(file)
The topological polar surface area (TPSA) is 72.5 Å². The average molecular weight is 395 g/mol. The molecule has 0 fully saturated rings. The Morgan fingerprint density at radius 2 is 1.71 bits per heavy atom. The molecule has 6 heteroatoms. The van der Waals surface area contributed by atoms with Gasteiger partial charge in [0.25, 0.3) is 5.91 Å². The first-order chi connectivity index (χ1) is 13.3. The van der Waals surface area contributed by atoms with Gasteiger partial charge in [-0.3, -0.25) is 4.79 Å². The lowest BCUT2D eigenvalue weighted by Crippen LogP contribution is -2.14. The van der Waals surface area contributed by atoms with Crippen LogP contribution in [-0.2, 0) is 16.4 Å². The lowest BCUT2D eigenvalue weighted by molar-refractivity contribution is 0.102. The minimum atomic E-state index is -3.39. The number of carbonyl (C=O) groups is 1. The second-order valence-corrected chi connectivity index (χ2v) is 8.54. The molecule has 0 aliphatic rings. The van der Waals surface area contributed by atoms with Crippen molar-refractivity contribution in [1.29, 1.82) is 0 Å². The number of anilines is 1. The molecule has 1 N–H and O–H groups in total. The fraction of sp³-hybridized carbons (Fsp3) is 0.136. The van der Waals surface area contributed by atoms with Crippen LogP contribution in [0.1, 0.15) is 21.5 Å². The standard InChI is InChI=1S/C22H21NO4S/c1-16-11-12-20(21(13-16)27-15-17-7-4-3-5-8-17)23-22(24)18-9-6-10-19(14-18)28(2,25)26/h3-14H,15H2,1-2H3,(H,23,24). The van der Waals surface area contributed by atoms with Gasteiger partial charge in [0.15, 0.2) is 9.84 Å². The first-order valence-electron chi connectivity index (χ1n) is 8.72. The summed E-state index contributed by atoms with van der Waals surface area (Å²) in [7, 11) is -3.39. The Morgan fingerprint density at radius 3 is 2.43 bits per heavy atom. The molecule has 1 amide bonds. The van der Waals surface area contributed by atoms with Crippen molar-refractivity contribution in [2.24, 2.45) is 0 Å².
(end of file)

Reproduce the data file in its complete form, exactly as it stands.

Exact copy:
The topological polar surface area (TPSA) is 72.5 Å². The average molecular weight is 395 g/mol. The molecule has 0 fully saturated rings. The Morgan fingerprint density at radius 2 is 1.71 bits per heavy atom. The molecule has 6 heteroatoms. The van der Waals surface area contributed by atoms with Gasteiger partial charge in [0.25, 0.3) is 5.91 Å². The first-order chi connectivity index (χ1) is 13.3. The van der Waals surface area contributed by atoms with Gasteiger partial charge in [-0.3, -0.25) is 4.79 Å². The lowest BCUT2D eigenvalue weighted by Crippen LogP contribution is -2.14. The van der Waals surface area contributed by atoms with Crippen LogP contribution in [-0.2, 0) is 16.4 Å². The lowest BCUT2D eigenvalue weighted by molar-refractivity contribution is 0.102. The minimum atomic E-state index is -3.39. The number of carbonyl (C=O) groups is 1. The second-order valence-corrected chi connectivity index (χ2v) is 8.54. The molecule has 0 aliphatic rings. The van der Waals surface area contributed by atoms with Crippen molar-refractivity contribution in [1.29, 1.82) is 0 Å². The number of anilines is 1. The molecule has 1 N–H and O–H groups in total. The fraction of sp³-hybridized carbons (Fsp3) is 0.136. The van der Waals surface area contributed by atoms with Crippen LogP contribution in [0.1, 0.15) is 21.5 Å². The standard InChI is InChI=1S/C22H21NO4S/c1-16-11-12-20(21(13-16)27-15-17-7-4-3-5-8-17)23-22(24)18-9-6-10-19(14-18)28(2,25)26/h3-14H,15H2,1-2H3,(H,23,24). The van der Waals surface area contributed by atoms with Gasteiger partial charge in [0.15, 0.2) is 9.84 Å². The first-order valence-electron chi connectivity index (χ1n) is 8.72. The summed E-state index contributed by atoms with van der Waals surface area (Å²) in [7, 11) is -3.39. The Morgan fingerprint density at radius 3 is 2.43 bits per heavy atom. The molecule has 1 amide bonds. The van der Waals surface area contributed by atoms with Crippen molar-refractivity contribution in [2.24, 2.45) is 0 Å².